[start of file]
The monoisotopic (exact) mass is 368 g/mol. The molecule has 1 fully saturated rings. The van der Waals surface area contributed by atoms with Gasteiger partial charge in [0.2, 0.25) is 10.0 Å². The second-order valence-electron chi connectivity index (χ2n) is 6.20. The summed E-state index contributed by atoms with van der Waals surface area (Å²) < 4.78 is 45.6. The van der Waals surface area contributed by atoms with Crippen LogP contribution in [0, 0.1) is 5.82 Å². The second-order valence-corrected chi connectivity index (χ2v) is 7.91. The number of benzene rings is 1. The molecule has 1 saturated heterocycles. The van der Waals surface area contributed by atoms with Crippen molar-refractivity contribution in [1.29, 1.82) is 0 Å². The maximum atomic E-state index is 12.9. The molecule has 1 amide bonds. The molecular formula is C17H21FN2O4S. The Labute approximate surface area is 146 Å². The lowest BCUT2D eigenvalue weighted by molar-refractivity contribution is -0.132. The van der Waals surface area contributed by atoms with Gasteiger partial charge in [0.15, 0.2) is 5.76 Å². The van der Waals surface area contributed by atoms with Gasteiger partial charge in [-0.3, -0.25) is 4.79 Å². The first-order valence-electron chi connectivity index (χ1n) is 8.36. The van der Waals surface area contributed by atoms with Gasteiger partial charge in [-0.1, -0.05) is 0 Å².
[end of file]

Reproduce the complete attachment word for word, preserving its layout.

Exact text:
The monoisotopic (exact) mass is 368 g/mol. The molecule has 1 fully saturated rings. The van der Waals surface area contributed by atoms with Gasteiger partial charge in [0.2, 0.25) is 10.0 Å². The second-order valence-electron chi connectivity index (χ2n) is 6.20. The summed E-state index contributed by atoms with van der Waals surface area (Å²) < 4.78 is 45.6. The van der Waals surface area contributed by atoms with Crippen LogP contribution in [0, 0.1) is 5.82 Å². The second-order valence-corrected chi connectivity index (χ2v) is 7.91. The number of benzene rings is 1. The molecule has 1 saturated heterocycles. The van der Waals surface area contributed by atoms with Crippen molar-refractivity contribution in [1.29, 1.82) is 0 Å². The maximum atomic E-state index is 12.9. The molecule has 1 amide bonds. The molecular formula is C17H21FN2O4S. The Labute approximate surface area is 146 Å². The lowest BCUT2D eigenvalue weighted by molar-refractivity contribution is -0.132. The van der Waals surface area contributed by atoms with Gasteiger partial charge in [0.15, 0.2) is 5.76 Å². The van der Waals surface area contributed by atoms with Gasteiger partial charge in [-0.3, -0.25) is 4.79 Å². The first-order valence-electron chi connectivity index (χ1n) is 8.36. The van der Waals surface area contributed by atoms with Gasteiger partial charge in [-0.1, -0.05) is 0 Å².